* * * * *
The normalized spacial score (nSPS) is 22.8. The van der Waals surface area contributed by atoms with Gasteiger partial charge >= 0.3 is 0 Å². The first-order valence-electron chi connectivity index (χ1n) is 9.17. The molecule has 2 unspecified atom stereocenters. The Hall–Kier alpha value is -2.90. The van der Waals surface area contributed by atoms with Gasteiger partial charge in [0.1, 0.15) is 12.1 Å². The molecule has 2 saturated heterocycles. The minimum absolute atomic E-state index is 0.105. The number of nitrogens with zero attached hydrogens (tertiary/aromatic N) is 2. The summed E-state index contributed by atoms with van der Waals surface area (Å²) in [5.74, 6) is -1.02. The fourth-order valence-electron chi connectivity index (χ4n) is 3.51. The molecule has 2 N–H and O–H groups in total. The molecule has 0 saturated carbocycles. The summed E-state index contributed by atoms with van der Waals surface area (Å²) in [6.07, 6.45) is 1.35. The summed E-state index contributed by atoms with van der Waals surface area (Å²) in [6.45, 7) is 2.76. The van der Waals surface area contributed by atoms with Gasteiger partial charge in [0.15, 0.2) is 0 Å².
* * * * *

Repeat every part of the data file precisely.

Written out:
The normalized spacial score (nSPS) is 22.8. The van der Waals surface area contributed by atoms with Gasteiger partial charge >= 0.3 is 0 Å². The first-order valence-electron chi connectivity index (χ1n) is 9.17. The molecule has 2 unspecified atom stereocenters. The Hall–Kier alpha value is -2.90. The van der Waals surface area contributed by atoms with Gasteiger partial charge in [0.1, 0.15) is 12.1 Å². The molecule has 2 saturated heterocycles. The minimum absolute atomic E-state index is 0.105. The number of nitrogens with zero attached hydrogens (tertiary/aromatic N) is 2. The summed E-state index contributed by atoms with van der Waals surface area (Å²) in [5.74, 6) is -1.02. The fourth-order valence-electron chi connectivity index (χ4n) is 3.51. The molecule has 2 N–H and O–H groups in total. The molecule has 0 saturated carbocycles. The summed E-state index contributed by atoms with van der Waals surface area (Å²) in [6.07, 6.45) is 1.35. The summed E-state index contributed by atoms with van der Waals surface area (Å²) in [6.45, 7) is 2.76. The van der Waals surface area contributed by atoms with Gasteiger partial charge in [0.15, 0.2) is 0 Å².